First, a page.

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Geology
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The Mother of all Sciences
The Mother of all Sciences

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With the help of a tiny fragment of zircon extracted from a remote rock outcrop in Australia, the picture of how our planet became habitable to life about 4.4 billion years ago is coming into sharper focus.
Writing today (Feb. 23, 2014) in the journal Nature Geoscience, an international team of researchers led by University of Wisconsin-Madison geoscience Professor John Valley reveals data that confirm the Earth’s crust first formed at least 4.4 billion years ago, just 160 million years after the formation of our solar system. The work shows, Valley says, that the time when our planet was a fiery ball covered in a magma ocean came earlier...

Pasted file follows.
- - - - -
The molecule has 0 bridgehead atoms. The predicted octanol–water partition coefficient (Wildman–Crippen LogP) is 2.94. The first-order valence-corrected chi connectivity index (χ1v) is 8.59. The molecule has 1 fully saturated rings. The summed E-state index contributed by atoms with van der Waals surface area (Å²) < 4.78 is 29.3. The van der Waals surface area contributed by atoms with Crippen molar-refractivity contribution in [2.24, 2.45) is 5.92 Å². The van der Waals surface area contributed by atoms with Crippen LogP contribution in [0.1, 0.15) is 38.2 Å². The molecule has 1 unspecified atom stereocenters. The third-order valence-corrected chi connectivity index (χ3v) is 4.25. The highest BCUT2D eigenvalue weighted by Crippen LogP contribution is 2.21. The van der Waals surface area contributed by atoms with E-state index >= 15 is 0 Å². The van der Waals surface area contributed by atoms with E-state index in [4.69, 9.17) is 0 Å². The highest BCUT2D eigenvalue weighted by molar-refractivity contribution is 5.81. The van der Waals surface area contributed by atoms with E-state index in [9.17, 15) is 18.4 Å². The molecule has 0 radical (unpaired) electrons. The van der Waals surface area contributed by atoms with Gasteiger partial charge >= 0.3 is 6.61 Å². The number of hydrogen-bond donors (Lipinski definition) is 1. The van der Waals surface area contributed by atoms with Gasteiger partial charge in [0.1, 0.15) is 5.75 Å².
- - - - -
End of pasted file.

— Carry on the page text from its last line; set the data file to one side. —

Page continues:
#oldestcrust #zircon #Australia  
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Virtual fly-through of San Francisco Bay revealing the seafloor as if the water was drained from the Bay. The movie flies through the south and central Bay, pausing over prominent seafloor features including, large sand waves, rock pinnacles, current scour pits, as well as many human impacts on the seafloor.
http://gallery.usgs.gov/videos/536
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Science or Soundbite? Shale Gas, Hydraulic Fracturing, and Induced Earthquakes
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Conglomerate rock from the local canyon shows an interesting variety of minerals including calcite and decomposed granite fragments. Behind the angle of the photo there is a large clast of what is probably dolomite.
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